Volunteering is extremely important in keeping the community together and in creating a true partnership between the people, the business community, academia, non-governmental organizations and the Government.
However, it needs to become a natural part of our lives. We need to have training programs and drills, so we know instantly what to do and who to contact in situations of emergency or disaster. Such programs can be given in schools, colleges, businesses, ministries, and all types of institutes. Volunteering helps to build character and boosts confidence.
It took the calamity of the recent Jeddah floods to wake us up out of our stupor, and we should not permit ourselves to return to our previous somnolence. The torrential floods that swept through the city of Jeddah on November 25, 2009 demolished everything in its path at speeds exceeding 30 kilometers per hour. Nothing could withstand the sheer force of these floods: trucks, buses, cars, and people were equally swept along, through the streets, to a fate that proved to be deadly for so many. Walls came tumbling down; homes filled up so quickly that those inside drowned in just a few minutes; businesses and factories were ruined.
The scale of destruction was of such magnitude, that we are only now beginning to understand it. The scars left in the aftermath of this flood can still be seen, especially in many East Jeddah neighborhoods, such as in Guwaiza and Kilo 14.
The flood caused extensive damage to Zahid’s Truck Assembly, and other facilities in Kilo 14, carrying massive truck engines and components to distances of almost half a kilometer as if they were made of papier-mâché. Our offices were filled with water and mud, instantly rendering useless all computer systems, files, furniture, fittings, and other equipment. Watermarks reached over one meter, warping wooden desks and strewing documents and files all over the place. The flood did not spare our warehouse, where almost 50% of our massive spare parts inventory was destroyed.
In Kilo 5, the Zahid Housing Compound was badly damaged, drenching furniture, clothes, and ruining appliances. By the Mercy of Allah, no human casualties occurred.
A massive clean-up effort was immediately launched, first to take care of our employees, and second to bring our businesses back to as normal a condition as possible, to meet the needs of our clients. With the tremendous effort of everyone, we were able to return our operations to 85% of normality within 10 days.
At the same time, we were witness to what was happening to our city, community, and, especially, our neighbors. We at Zahid Group set up an initiative called “Al-Jar Lil-Jar” or “The Neighbor For The Neighbor”, to assist those in desperate need of help. We are most proud of our employees, who immediately signed up for this volunteer work.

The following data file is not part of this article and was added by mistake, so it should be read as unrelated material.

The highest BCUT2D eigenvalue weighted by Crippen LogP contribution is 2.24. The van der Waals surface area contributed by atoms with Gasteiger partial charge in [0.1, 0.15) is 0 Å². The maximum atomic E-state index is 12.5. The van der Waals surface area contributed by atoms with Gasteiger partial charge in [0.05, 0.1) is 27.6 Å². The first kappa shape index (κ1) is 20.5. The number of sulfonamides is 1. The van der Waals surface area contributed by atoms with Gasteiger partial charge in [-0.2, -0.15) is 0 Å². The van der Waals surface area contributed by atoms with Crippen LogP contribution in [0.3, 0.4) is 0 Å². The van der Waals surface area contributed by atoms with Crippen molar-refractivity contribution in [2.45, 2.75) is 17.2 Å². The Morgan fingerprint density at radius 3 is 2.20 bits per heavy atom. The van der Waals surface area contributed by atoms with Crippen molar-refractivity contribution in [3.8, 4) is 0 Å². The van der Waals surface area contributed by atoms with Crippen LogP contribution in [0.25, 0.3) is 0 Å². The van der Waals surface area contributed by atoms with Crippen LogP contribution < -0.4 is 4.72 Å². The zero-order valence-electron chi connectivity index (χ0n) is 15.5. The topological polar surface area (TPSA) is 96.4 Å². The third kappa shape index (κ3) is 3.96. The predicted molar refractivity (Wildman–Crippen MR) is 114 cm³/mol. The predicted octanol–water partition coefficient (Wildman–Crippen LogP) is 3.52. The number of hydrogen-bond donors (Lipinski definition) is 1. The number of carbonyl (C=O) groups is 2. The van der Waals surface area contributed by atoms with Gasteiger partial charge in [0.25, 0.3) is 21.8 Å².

Under this initiative, we started a clean-up effort in Kilo 14 and Guwaiza district, helping the flood victims there to rebuild their lives. Unblocking pipes and cleaning bathrooms and septic tanks using our teams of plumbers and engineers was one much appreciated effort. Mattresses, bed sheets, pillows, blankets, clothes, food, water, cleaning and other essential items, were obtained in quantity and distributed to the affected residents. Many of our friends and business associates in the neighborhood joined and added to these efforts.
There is still much to do in Guwaiza and Kilo 14, where more than 500 homes have been destroyed or substantially damaged. More volunteers to help in those areas are badly needed.
I was no less impressed by the spirit and energy of the Youth of Jeddah. They independently organized themselves, and began helping people by distributing very much-needed essentials to the victims in the worst hit areas. Men and women from every walk of life rolled up their sleeves and offered to help in anyway possible.
The Ministry of Social Affairs, and the Jeddah Chamber of Commerce & Industry formed the Coordinating Committee of Social Societies, chaired by Mazin Batterjee, which brought all the volunteering work under one umbrella, better focusing and organizing the relief efforts. The Committee needs all the help it can get.
We immediately answered their call, as others did. We provided trucks, trailers, fork-lifts and hand pallet trucks to work at the Exhibition Center, which became a bee-hive of activity. Water, powdered milk, cleaners, clothes, furniture and anything people donated to the victims were organized and distributed from there.
Many of the roads, especially in the University District, were blocked with mud, water, debris, and vehicle carcasses, preventing access to many victims’ homes. In cooperation with the Women Charitable Organization, we provided bulldozers, wheel loaders, and dumpsters, to clear up the roads in that residential area.
In Al-Ghulail area, near Kilo 5, we provided additional wheel loaders and dumpsters to help in the clean up process.
The culture of volunteering is an essential part of any civilization, and our religious tenets urge us to cooperate to do good for mankind. The calamity of the recent Jeddah Floods opened the eyes of many to the positive effects of such volunteer work. It is our communal duty to encourage this spirit of social service, to continue both in good times and in bad.
Amr M Khashoggi,
VP Corporate Affairs,
Zahid Group of Companies